A variety of processes have been used for forming the conductive pathways on the non-conductive substrate of PWBs. For example, a metal film such as copper can be applied to the non-conductive substrate of the PWB. In a common process, a sheet of the conductive metal is laminated to the non-conductive substrate and a photoresist is then coated on the metal sheet. The resulting PWB is then exposed to a pattern of light employing a light mask to reproduce the metal pathway pattern desired. This exposure is followed by photoresist development and then metal etching in the areas unprotected by the photoresist, in order to produce the desired circuit pattern. In the alternative, an etch resist can be directly printed such as by silk screen on the metal laminate sheet followed by curing and then metal etching. This multi-step process is time-consuming and relatively expensive.

A soldermask, also termed solder resist, is a permanent coating of a resin formulation, typically translucent green in color, which encapsulates and protects all of the surface features of a PWB except the specific areas where it is required to form solder joints. The soldermask is applied to prevent wetting by molten solder and/or liquid solder paste from migrating beyond the desired contact pads during manufacture. The soldermask is spread across the surface of the PWB and so it also provides electrical insulation of the various circuit traces which lie beneath it to prevent them from shorting to one another. The soldermask also prevents the conductors underneath it from shorting with other conductors that may come into contact with the outer surface of the PWB. For the finished PWB the soldermask layer additionally provides long-term protection against oxidation and corrosion of the conductive traces. Historically soldermask has also been used in wave soldering.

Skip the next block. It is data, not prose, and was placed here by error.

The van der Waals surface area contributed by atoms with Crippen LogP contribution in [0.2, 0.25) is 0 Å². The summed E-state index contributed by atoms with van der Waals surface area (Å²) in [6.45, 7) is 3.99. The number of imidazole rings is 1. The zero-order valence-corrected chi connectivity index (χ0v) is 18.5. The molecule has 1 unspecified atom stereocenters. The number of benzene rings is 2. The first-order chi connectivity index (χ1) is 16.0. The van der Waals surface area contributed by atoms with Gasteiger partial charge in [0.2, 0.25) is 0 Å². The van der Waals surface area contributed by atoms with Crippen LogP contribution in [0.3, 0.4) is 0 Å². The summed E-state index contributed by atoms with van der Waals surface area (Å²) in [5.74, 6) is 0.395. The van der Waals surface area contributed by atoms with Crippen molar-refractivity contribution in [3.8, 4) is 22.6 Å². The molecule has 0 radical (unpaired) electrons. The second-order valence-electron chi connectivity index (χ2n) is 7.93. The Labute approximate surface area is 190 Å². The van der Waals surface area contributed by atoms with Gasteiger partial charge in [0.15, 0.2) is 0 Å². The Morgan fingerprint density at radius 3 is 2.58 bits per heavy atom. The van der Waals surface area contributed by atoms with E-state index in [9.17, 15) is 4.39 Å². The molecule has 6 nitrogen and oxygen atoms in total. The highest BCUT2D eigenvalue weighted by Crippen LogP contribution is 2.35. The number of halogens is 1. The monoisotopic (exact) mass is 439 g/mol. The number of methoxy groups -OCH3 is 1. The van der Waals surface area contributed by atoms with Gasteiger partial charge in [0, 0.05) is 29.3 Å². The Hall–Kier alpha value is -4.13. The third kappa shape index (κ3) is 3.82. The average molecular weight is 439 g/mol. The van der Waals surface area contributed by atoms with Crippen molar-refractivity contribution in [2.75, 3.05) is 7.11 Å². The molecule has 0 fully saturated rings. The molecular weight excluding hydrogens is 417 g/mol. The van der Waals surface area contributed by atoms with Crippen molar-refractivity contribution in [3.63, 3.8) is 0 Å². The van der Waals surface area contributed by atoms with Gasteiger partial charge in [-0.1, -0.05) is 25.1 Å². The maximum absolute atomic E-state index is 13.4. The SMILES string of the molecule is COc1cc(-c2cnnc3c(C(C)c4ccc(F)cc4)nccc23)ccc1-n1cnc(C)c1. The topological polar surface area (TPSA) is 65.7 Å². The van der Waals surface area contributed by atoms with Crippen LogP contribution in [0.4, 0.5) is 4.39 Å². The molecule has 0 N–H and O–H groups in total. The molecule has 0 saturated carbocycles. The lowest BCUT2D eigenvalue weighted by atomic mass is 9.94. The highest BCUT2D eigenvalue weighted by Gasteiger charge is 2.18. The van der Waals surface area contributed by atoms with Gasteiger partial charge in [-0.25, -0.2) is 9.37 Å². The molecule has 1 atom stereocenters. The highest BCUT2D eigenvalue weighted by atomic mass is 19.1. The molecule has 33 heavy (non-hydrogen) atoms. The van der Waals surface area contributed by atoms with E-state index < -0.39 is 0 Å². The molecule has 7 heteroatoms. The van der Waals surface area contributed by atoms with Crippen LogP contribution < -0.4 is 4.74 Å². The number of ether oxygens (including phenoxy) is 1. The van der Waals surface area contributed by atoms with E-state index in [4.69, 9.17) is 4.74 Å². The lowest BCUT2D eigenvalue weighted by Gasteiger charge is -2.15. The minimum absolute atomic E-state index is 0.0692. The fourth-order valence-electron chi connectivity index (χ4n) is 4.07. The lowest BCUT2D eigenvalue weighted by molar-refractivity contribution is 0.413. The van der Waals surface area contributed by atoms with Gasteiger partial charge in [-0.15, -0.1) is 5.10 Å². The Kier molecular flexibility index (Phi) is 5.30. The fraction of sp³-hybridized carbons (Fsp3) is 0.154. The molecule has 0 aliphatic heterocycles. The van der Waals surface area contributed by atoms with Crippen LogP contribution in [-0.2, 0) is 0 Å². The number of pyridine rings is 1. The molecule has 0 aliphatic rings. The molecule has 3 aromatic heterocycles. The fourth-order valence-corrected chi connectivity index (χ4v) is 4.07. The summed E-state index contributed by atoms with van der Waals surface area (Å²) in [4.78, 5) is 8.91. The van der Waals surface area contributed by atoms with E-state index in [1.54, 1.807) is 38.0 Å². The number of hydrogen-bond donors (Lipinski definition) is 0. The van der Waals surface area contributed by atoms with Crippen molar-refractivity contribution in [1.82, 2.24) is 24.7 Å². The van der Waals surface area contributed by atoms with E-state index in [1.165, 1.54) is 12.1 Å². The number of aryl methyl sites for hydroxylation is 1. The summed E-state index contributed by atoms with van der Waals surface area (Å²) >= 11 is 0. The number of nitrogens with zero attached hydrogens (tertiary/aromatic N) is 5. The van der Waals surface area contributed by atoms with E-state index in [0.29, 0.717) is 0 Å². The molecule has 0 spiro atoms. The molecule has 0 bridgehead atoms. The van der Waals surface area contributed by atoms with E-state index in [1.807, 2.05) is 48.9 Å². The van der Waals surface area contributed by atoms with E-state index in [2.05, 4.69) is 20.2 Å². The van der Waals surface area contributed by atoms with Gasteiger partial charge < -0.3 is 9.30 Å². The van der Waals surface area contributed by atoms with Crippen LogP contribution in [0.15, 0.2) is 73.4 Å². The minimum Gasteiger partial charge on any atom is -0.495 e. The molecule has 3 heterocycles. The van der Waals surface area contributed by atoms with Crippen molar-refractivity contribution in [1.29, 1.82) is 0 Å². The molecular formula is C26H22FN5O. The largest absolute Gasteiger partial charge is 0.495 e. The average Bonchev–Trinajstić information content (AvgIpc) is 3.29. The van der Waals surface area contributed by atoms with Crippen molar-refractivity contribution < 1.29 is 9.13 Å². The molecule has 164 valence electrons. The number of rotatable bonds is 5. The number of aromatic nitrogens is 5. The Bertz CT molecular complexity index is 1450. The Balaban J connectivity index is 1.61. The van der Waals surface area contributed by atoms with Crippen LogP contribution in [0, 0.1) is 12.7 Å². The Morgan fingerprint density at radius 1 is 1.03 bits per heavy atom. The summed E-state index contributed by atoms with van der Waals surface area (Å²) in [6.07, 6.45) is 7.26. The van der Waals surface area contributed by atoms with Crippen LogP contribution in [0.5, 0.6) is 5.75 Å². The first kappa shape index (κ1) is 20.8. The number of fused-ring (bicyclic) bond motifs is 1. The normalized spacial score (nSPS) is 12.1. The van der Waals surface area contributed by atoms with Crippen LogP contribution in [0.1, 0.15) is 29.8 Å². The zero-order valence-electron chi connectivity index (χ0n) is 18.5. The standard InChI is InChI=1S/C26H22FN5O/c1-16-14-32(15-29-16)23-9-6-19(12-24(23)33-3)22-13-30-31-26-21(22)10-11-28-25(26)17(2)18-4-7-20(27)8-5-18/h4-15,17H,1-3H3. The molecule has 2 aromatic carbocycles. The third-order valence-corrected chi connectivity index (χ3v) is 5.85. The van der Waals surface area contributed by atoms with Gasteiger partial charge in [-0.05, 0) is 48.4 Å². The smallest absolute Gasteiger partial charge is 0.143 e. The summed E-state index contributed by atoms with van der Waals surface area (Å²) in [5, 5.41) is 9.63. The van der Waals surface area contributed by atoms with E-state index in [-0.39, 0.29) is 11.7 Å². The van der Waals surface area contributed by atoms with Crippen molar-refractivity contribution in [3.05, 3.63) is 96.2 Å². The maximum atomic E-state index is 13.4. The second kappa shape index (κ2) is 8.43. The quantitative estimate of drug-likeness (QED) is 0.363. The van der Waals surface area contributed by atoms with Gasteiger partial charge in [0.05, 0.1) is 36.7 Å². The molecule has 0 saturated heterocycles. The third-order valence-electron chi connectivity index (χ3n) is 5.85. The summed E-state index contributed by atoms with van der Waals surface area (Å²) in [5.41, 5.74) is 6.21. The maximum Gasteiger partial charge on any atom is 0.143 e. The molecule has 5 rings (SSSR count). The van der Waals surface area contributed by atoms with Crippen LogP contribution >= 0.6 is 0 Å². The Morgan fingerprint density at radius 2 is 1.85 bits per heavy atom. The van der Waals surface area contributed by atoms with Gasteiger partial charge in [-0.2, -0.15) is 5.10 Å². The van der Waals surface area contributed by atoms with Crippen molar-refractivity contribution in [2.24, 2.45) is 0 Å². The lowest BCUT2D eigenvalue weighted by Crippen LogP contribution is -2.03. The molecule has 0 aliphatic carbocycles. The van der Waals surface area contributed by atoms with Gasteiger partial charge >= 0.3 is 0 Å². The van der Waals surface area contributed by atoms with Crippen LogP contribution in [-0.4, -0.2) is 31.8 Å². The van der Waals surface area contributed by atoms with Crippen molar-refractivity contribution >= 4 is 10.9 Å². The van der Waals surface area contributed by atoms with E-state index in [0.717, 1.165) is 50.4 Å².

Relevant background teachings may be seen in a paper entitled COATES CARBON INKS FOR PCB APPLICATIONS, by R. Smith (July 2001). The color view of that reference shows a translucent green overcoat to the PWB which conventionally represents a soldermask.

SUMMARY

In accordance with an exemplary and non-limiting embodiment of the invention there is an apparatus that comprises a non-conducting substrate having a first major outboard surface and an opposed second major outboard surface; printed electrical conductors over at least the first major outboard surface; and an electrically insulating coating selectively disposed over the printed electrical conductors such that the coating forms an outermost layer over the first major outboard surface. That it is an outermost layer excludes prior art apparatuses which are in an interim fabrication stage and which have another layer such as a soldermask layer disposed over a similar selectively printed coating.